A Deeper Death to Self

By G. D. Watson

There is not only a death to sin, but in a great many things there is a deeper death to self – a crucifixion in detail and in the minutia of life after the soul has been sanctified. This deeper crucifixion to self is the unfolding and application of all the principals of self-renunciation that the soul agreed to in its full consecration.

Job was a perfect man and dead to all sin (Job 1:8), but in his great sufferings he died to his own religious life, to his domestic affections, to his theology, and to all his views of God’s providence. He died to a great many things, which in themselves were not sin, but they hindered his largest union with God. Peter, after being sanctified and filled with the Spirit, needed a special vision from heaven to kill in him his traditional Jewish theology and religious prejudices (Acts 10:10-16). The very largest degrees of self-renunciation, crucifixion and abandonment to God take place after the work of heart purity. There are a multitude of things that are not sinful; nevertheless, our attachment to them prevents our greatest fullness of the Holy Spirit, and our fullest cooperation with God.

God’s infinite wisdom will lead us through deep interior crucifixion in our fine parts: our lofty reason, our brightest hopes, our cherished affections, our religious views, our creeds, our pious zeal, our religious prejudices, our spiritual impetuosity, our religious experiences, our spiritual comforts, our dearest friendships, our narrow culture, our successes. This crucifixion goes on until we are detached from all people, all saints, all thoughts, all hopes, all plans, all tender heart yearnings, all preferences, all troubles, all sorrows, all disappointments, all praise or blame, all successes or failures, all comforts or annoyances, all climates and nationalities, all desire but for God Himself. There are innumerable degrees of interior crucifixion on these various lines.

In contrast to heart cleansing, this finer crucifixion of self is gradual. The interior spirit is mortified over and over on the same points until it reaches a state of divine indifference to it. A great host of believers have obtained heart purity, and yet, for a long time, have gone through all sorts of dying daily to self before they found that calm, fixed union with the Holy Spirit, which is the deep longing of the child of God.

Again, in contrast to heart cleansing, which is by faith, this deeper death to self is by suffering. This is abundantly taught in the Holy Scriptures, and confirmed by the furnace experience of thousands. Joseph was a sanctified man before being cast into prison, but in there the iron entered into his soul, and by suffering he reached a high degree of death to self. There are literally scores of Scriptures, like Psalm 71:19-21, teaching that the upper ranges of the sanctified life are achieved through suffering. Perhaps the most remarkable passages of Scripture in the Word of God on this subject are in Romans, chapter 5. The first verse teaches justification by faith, the second verse teaches full salvation by faith, and verses 3-5 teach a deeper death to self, and a fuller spiritual life through tribulation.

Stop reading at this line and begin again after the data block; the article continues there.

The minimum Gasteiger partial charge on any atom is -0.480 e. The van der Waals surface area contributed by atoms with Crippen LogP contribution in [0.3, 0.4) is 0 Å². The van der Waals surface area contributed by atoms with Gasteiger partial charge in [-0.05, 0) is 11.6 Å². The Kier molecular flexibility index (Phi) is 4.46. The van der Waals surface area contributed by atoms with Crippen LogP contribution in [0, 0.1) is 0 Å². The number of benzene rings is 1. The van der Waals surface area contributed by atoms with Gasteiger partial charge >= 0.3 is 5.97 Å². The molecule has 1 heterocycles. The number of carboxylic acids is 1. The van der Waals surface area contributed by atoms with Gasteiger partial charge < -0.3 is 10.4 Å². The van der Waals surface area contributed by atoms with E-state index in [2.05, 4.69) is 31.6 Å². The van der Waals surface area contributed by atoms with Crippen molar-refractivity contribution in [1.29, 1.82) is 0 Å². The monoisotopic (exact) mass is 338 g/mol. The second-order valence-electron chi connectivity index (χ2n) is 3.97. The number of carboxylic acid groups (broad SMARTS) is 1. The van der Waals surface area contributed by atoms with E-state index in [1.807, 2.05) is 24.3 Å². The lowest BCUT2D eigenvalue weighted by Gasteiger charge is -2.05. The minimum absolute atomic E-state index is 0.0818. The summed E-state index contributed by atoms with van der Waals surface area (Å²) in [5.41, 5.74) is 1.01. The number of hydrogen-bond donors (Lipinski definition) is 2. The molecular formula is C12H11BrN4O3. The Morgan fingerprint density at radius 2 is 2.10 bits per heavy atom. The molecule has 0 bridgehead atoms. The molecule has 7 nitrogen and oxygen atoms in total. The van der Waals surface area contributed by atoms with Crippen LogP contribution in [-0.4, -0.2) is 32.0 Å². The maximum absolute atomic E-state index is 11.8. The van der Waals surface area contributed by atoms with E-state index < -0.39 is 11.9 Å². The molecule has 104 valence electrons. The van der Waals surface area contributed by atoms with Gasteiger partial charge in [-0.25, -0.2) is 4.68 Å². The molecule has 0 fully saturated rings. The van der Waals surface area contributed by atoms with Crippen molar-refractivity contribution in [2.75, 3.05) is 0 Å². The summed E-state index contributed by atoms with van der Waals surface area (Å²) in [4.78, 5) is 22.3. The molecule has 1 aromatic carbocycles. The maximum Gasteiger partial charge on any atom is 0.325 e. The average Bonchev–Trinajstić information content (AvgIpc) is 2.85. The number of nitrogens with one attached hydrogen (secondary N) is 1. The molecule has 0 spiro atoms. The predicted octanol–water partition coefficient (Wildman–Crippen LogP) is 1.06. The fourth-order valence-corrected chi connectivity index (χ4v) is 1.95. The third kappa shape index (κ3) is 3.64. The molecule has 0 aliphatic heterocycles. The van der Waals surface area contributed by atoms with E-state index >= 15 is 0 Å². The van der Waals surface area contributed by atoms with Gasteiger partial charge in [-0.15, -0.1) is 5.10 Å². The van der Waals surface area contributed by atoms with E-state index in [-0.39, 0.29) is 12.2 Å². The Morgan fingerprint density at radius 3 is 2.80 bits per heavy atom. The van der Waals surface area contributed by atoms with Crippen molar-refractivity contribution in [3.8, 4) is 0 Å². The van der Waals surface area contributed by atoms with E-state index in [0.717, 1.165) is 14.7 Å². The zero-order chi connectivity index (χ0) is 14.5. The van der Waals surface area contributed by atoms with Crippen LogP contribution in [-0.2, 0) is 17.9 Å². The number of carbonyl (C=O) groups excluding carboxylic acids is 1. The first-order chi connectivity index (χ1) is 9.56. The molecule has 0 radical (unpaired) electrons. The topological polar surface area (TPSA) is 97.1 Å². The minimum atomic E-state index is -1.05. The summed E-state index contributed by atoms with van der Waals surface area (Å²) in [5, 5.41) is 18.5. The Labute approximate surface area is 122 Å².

When the soul undergoes this deeper death to self, it enters into a great wideness of spiritual comprehension and love; a state of almost uninterrupted prayer, an unutterable tenderness and broadness of sympathy, a boundless charity for all people, a deep, quiet thoughtfulness, an extreme simplicity of life and manners, and deep visions of God and the coming ages. In this state of utter death to self, suffering, sorrows, pains, and mortifications of all kinds, are looked at with a calm, sweet indifference. Such a soul looks back over its heart breaking trials, its scalding tears, its mysterious tribulations, with gentle submission and without regret, for it now sees God in every step of the way. Into such a soul the Holy Spirit pours the ocean currents of His own life. Its great work from then on is to watch the monitions and movements of the Spirit within it, and yield prompt, loving, unquestioning cooperation with Him. Such a soul has at last, in deed and in truth, reached the place where there is none of self and all of Christ.

Taken from the book Soul Food, by G. D. Watson, revised and slightly condensed.

“I am crucified with Christ: nevertheless I live; yet not I, but Christ liveth in me: and the life which I now live in the flesh I live by the faith of the Son of God, who loved me, and gave himself for me.” – The apostle Paul; Galatians 2:20

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